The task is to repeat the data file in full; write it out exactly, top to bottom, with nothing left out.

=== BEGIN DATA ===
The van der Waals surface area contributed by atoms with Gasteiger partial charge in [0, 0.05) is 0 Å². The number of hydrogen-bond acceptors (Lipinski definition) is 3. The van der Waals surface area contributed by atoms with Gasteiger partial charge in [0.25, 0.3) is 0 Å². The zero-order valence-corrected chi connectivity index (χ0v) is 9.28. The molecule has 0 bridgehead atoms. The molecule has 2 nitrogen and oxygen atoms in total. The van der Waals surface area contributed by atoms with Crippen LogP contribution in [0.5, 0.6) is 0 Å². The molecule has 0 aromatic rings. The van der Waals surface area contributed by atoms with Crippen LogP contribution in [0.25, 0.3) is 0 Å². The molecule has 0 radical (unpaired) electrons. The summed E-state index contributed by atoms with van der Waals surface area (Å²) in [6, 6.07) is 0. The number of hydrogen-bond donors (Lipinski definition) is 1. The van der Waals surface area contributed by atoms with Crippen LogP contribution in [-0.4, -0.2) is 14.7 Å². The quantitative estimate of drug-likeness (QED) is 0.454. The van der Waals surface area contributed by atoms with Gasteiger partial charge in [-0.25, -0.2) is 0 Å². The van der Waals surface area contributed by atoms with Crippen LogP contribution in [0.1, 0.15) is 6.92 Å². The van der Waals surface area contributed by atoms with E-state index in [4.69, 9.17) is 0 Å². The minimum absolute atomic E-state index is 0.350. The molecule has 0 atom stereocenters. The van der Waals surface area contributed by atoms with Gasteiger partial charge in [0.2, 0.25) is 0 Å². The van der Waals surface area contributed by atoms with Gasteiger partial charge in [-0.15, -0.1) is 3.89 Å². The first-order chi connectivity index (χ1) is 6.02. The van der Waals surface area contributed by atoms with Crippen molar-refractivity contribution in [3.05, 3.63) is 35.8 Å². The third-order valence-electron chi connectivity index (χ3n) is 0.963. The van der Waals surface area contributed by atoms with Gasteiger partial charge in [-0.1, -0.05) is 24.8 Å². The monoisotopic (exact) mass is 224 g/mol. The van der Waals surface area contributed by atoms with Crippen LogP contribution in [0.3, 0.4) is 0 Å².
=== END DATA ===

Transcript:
The van der Waals surface area contributed by atoms with Gasteiger partial charge in [0, 0.05) is 0 Å². The number of hydrogen-bond acceptors (Lipinski definition) is 3. The van der Waals surface area contributed by atoms with Gasteiger partial charge in [0.25, 0.3) is 0 Å². The zero-order valence-corrected chi connectivity index (χ0v) is 9.28. The molecule has 0 bridgehead atoms. The molecule has 2 nitrogen and oxygen atoms in total. The van der Waals surface area contributed by atoms with Crippen LogP contribution in [0.5, 0.6) is 0 Å². The molecule has 0 aromatic rings. The van der Waals surface area contributed by atoms with Crippen LogP contribution in [0.25, 0.3) is 0 Å². The molecule has 0 radical (unpaired) electrons. The summed E-state index contributed by atoms with van der Waals surface area (Å²) in [6, 6.07) is 0. The number of hydrogen-bond donors (Lipinski definition) is 1. The van der Waals surface area contributed by atoms with Crippen LogP contribution in [-0.4, -0.2) is 14.7 Å². The quantitative estimate of drug-likeness (QED) is 0.454. The van der Waals surface area contributed by atoms with Gasteiger partial charge in [-0.25, -0.2) is 0 Å². The van der Waals surface area contributed by atoms with Crippen LogP contribution in [0.1, 0.15) is 6.92 Å². The van der Waals surface area contributed by atoms with E-state index in [4.69, 9.17) is 0 Å². The minimum absolute atomic E-state index is 0.350. The molecule has 0 atom stereocenters. The van der Waals surface area contributed by atoms with Gasteiger partial charge in [0.2, 0.25) is 0 Å². The van der Waals surface area contributed by atoms with Gasteiger partial charge in [-0.15, -0.1) is 3.89 Å². The first-order chi connectivity index (χ1) is 6.02. The van der Waals surface area contributed by atoms with Crippen molar-refractivity contribution in [3.05, 3.63) is 35.8 Å². The third-order valence-electron chi connectivity index (χ3n) is 0.963. The van der Waals surface area contributed by atoms with Gasteiger partial charge in [-0.1, -0.05) is 24.8 Å². The monoisotopic (exact) mass is 224 g/mol. The van der Waals surface area contributed by atoms with Crippen LogP contribution in [0.3, 0.4) is 0 Å².